Dave Cottle, an industry consultant based in Stuart, Florida, adds that the first priority of AmEx is to “keep everything in the blue box,” or under the AmEx brand. Then, he says, the first addition to a CPA practice is to make available a variety of financial and business services through the AmEx network of advisers. “AmEx has given additional capabilities to the CPA firms that are acquired. That doesn’t mean it has worked,” Cottle says. He still has reservations about whether consolidators such as AmEx actually will add value to the practices they acquire.
HRB BUSINESS SERVICES: ACCOUNTING FIRST
Although it has acquired only 10 accounting firms to date, plus the Practice Development Institute (PDI), a Chicago-based CPA management and marketing consulting firm, H&R Block has big plans. It makes no secret of its aim to open four to six additional markets soon, with a goal of 2,500 total associates over the next two years. The acquisition of McGladrey & Pullen proved it was a serious player.
“We are trying to build a national accounting firm,” says Terrence E. Putney, president of HRB Business Services. But unlike AmEx, Putney says HRB is interested mainly in adding accounting-related capabilities rather than offering additional financial services and products. Of McGladrey & Pullen, he says, “What attracted us was our business plans and what we could do for each other.”
Still, Putney doesn’t rule out cross-selling of services. While accounting and tax work will be paramount, the national firm he envisions also will offer strategic planning, forensic accounting and fraud investigations, internal audits and information technology consulting. “While it is not all still accounting, it is not quite the same reach as offering insurance or benefits,” Putney says.
Putney is convinced that consolidation still has a long way to go. “The industry needs capital. As long as we can deliver shareholder value, it will continue.”
One believer in HRB’s ability to deliver is Allan D. Koltin, senior vice-president of the Practice Development Institute. Since the merger, Koltin says, PDI has remained essentially independent. “It was seamless; there was zero change.” What HRB brought to the table was an infusion of capital so PDI could branch out into law, insurance and banking. “PDI now can grow into three different industries,” Koltin explains.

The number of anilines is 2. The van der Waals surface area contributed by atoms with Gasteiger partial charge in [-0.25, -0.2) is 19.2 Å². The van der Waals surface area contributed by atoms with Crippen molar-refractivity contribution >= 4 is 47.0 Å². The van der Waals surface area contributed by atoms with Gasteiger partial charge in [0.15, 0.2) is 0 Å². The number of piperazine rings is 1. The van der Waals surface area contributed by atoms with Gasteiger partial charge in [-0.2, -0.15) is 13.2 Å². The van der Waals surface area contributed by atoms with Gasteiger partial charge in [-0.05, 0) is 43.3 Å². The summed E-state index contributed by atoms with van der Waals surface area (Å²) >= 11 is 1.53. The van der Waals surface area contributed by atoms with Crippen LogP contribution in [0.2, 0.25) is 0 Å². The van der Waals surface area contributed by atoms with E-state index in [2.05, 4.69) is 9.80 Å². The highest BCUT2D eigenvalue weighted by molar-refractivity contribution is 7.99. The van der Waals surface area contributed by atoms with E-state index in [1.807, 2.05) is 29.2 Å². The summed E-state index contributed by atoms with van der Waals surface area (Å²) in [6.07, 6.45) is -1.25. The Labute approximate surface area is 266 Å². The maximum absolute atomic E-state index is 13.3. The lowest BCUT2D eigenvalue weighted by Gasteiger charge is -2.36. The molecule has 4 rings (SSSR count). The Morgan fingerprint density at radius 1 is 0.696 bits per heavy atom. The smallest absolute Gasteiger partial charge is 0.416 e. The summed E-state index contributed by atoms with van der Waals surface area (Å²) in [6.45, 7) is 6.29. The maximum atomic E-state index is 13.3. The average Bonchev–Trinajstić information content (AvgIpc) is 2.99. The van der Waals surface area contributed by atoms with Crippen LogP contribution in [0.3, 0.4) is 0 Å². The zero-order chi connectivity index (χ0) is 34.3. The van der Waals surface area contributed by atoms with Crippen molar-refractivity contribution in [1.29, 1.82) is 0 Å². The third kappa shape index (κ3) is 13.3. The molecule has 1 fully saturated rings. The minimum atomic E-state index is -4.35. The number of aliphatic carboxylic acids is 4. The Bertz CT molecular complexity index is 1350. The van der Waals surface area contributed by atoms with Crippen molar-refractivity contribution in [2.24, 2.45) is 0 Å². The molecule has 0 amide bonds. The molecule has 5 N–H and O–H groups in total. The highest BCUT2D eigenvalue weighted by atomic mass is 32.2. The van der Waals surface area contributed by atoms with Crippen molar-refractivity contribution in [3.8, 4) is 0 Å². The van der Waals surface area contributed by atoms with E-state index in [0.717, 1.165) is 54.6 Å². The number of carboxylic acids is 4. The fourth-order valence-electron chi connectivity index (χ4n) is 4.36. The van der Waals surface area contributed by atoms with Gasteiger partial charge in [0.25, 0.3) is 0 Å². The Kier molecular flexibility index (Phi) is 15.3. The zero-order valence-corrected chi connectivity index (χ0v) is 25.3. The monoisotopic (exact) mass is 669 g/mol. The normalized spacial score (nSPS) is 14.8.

“For its part, HRB saw an opportunity to grow a company.” Of course, HRB now owns PDI and gets the profits. As Koltin sees it, it’s still a win–win deal.
CENTURY: A “RAPACIOUS APPETITE”
When it comes to the consolidator with the most dramatic and fast-moving strategy, the winner hands down is Century Business Services. It is the brainchild of Michael DeGroote, who formed Century in early 1997 by merging the hazardous waste insurance business of Republic Industries Inc. with Century Surety Corp., a niche insurance company. The merged entity was then renamed International Alliance Services, which was shortly thereafter changed to Century Business Services Inc.
“We have a rapacious appetite,” says Andrew B. Zelenkofske, the Century vice-president responsible for mergers. Zelenkofske came to Century as the product of a merger: When Century offered to buy his local Philadelphia firm in 1997, he leaped at the proposition and hasn’t looked back since. Century has closed on 40 firms on its way to building what Zelenkofske calls a “one-stop shop for all the services clients need. It’s like a Wal-Mart of financial services.”
Besides accounting and financial planning, the services include insurance and benefits administration. Century not only is considered one of the top 10 accounting firms but it is also one of the top 15 benefits administration companies.
Century looks for small to midsize CPA firms that are profitable and growing. After buying a firm, it generally does not interfere with day-to-day operations. However, CPA firm managing partners do attend monthly update meetings with Century’s officers. Unlike AmEx and HRB, Century pays for its acquisitions through a combination of cash and restricted stock in Century, a public company that trades on Nasdaq under the ticker symbol CBIZ. Over 50% of a transaction is in restricted stock, which cannot be sold for a period that varies but often is two years. Some deals consist only of restricted stock.